The Berkeley Pit. Of course, we wanted to pay $2.00 per person to see some toxic waste! Doesn’t everyone? There’s even a gift shop! Interestingly enough, the history of the mine and the fact that it is now an EPA Superfund Site, makes for a great tourist stop in Butte. The water in this huge pit supposedly has the toxicity of battery acid. Loud horns go off every few minutes to scare away birds. If they land on this “lake” they will die. A small mine still operates next to the Berkeley Pit today.

Beautiful reflections in the toxic water of the Berkeley Pit

Side Trip to Helena, Montana. Drive time between Butte and Helena: 1 hour. Helena is the beautiful capital city of Montana. The Montana Historical Society, located across the street from the capitol building, is in the top three most interesting museums we have ever visited. We also visited the Cathedral of Saint Helena, which opened in 1908.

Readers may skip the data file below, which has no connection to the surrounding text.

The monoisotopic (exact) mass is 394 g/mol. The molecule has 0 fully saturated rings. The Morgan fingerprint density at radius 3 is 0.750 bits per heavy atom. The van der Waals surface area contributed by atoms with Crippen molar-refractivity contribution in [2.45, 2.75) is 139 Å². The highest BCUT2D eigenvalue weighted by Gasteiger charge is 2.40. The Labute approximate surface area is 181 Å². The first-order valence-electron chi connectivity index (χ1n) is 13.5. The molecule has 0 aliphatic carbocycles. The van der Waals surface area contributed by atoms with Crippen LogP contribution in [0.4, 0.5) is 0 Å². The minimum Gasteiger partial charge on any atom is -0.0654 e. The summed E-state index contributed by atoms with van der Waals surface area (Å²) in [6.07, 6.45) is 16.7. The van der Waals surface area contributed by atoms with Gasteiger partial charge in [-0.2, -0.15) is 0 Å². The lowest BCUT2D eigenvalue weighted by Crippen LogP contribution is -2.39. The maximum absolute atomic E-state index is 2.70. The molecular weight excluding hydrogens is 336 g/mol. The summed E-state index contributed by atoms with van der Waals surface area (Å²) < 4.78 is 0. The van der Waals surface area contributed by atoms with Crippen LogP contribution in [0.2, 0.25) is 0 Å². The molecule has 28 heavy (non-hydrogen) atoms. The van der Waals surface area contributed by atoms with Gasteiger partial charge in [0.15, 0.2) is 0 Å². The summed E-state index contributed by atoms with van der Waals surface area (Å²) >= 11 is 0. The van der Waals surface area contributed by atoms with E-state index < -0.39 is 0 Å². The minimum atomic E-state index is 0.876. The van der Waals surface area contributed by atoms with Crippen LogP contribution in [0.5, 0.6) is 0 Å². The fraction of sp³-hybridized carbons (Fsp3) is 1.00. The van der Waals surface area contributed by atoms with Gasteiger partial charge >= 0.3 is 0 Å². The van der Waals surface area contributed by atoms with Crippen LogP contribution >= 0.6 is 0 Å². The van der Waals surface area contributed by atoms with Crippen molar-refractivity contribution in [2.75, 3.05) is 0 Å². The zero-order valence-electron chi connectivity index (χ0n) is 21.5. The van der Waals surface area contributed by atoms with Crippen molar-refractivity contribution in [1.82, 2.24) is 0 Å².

Cathedral of Saint Helena

Side Trip to Missouri Headwaters State Park. This beautiful state park is located at Three Forks, Montana, where the confluence of three rivers: Gallatin, Jefferson, and Madison create the headwaters of the Missouri River. We went for the scenery, a picnic, and the learning experience. Lewis and Clark camped here. Boating, fishing, hiking, biking and camping are just a few of the popular activities at this park. Here’s a link: Missouri Headwaters State Park. Drive time between Missouri Headwaters State Park and Butte, Montana: 1 hour.

Headwaters of the Missouri River